Numbers don’t sell themselves. While some people think ROI projections and calculations can dazzle a prospective client, it’s really the story around the ROI that incites action.
Decision-making is a pretty irrational process when you get right down to it. Thanks to the work of today’s leading behavioral and decision theorists, there’s plenty of evidence on that score. ROI figures, however, give us the justification to do what we really want to do — and make the investments we want to make.
These points came to mind when I was recently re-reading Making Technology Investments Profitable: ROI Road Map to Better Business Cases by Jack Keen and Bonnie Digrius. While it’s a pretty left-brain, how-to kind of book, the authors recognize the hidden power of intangibles and compelling story telling. If you want to sell a big project, then you have to tap into the hidden — and often, not so hidden — desires of the decision-makers.
Show them how you can make them heroes. Peel back the layers to learn their highest aspirations — or their deepest concerns. Tell stories of how existing clients overcame great odds, turned around their organizations or rose from obscurity to some great triumph. You can tell stories in the past tense to describe your client successes — or you can tell them in the future tense to help your prospects envision where you are going to take them. (Just don’t tell them that your box or your software is world-class, highly scalable or user-friendly. What kind of story is that?)
“Clever storytelling is one of the quickest and most effective ways to gain executive understanding, buy-in and funding,” contends Keen, who is founder and president of The Deciding Factor. “It also helps attract support and cooperation from reluctant users during project implementation and operation. Vivid stories translate dry, abstract numbers into compelling pictures of how deep yearnings of decision influencers can come true.”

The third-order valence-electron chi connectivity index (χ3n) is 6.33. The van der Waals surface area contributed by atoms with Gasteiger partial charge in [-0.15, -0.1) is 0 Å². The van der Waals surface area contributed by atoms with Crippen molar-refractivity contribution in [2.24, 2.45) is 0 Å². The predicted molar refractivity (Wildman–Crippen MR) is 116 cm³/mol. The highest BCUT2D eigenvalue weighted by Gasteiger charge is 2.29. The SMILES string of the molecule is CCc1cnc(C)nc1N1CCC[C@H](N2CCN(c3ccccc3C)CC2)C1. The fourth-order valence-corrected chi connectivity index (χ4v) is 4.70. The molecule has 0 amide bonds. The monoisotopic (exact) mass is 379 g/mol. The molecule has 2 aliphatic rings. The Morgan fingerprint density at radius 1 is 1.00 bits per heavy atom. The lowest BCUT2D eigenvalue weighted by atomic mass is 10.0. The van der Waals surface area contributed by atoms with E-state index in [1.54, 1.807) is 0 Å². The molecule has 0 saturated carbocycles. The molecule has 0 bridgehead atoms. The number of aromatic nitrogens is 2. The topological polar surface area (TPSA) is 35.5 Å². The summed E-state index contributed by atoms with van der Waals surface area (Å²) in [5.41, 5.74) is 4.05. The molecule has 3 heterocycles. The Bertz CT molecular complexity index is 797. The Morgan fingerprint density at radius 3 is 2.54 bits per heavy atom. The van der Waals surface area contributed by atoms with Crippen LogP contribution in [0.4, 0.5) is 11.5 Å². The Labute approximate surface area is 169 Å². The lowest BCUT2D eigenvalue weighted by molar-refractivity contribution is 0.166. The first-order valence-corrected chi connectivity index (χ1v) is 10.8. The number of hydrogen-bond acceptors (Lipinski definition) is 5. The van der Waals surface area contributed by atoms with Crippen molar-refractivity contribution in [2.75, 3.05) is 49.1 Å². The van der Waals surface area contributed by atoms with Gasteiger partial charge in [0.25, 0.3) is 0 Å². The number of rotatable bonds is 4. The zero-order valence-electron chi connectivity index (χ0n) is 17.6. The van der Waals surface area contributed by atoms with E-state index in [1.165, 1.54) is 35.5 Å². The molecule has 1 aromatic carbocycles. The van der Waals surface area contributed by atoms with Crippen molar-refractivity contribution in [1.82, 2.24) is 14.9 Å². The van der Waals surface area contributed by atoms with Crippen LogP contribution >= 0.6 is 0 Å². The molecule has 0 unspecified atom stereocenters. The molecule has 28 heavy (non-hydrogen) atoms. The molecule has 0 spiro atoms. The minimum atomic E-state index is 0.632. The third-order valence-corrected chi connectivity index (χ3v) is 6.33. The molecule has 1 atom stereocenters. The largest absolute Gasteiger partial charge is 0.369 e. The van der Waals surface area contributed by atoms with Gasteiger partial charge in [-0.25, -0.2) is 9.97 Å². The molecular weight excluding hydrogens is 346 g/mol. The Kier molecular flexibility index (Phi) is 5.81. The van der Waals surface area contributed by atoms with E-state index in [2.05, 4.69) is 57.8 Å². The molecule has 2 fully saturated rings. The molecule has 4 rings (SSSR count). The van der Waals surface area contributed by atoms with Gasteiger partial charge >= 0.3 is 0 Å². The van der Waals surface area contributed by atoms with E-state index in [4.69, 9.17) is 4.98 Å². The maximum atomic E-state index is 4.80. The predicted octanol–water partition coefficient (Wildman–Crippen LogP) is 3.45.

Keen offers a few interesting guidelines for ROI Story Tellers:
- Know your audience. Decision influencers are humans first and businesspeople second. Like you and me, they care about personal success, have egos, ambitions, anxieties and fears. You may well know your CEO and CFO, but how well do you understand the concerns of the heads of marketing, manufacturing or customer service?
- Hide the technical details. Instead, focus ROI stories on why an investment choice is good. That’s where the excitement and emotion lie. Leave the how side of the equation to other parts of the business case.
- Develop a compelling story to sell your message. The best ROI stories vividly convey the main theme of the business case in a memorable way.
There are other issues to consider when developing your ROI story. You want to look for drama. Compelling subjects: achieving rewards, avoiding major losses, gaining respect, strengthening security, reducing risk.
You also need to determine how best to develop and convey these stories. This is where you need to be careful. You want to present them selectively and appropriately. White papers, case studies and newsletters are great story telling vehicles in the marketing and demand generation process.
But sales people have to approach this challenge differently. It’s often dangerous — and off-putting — to make others sit around passively while you tell long stories. If you are a sale professional, you want to put your prospects in the action and even help them participate in the creation of the story. Don’t try and impress them with all your glories. Draw them into a conversation that let’s them open up and imagine their own.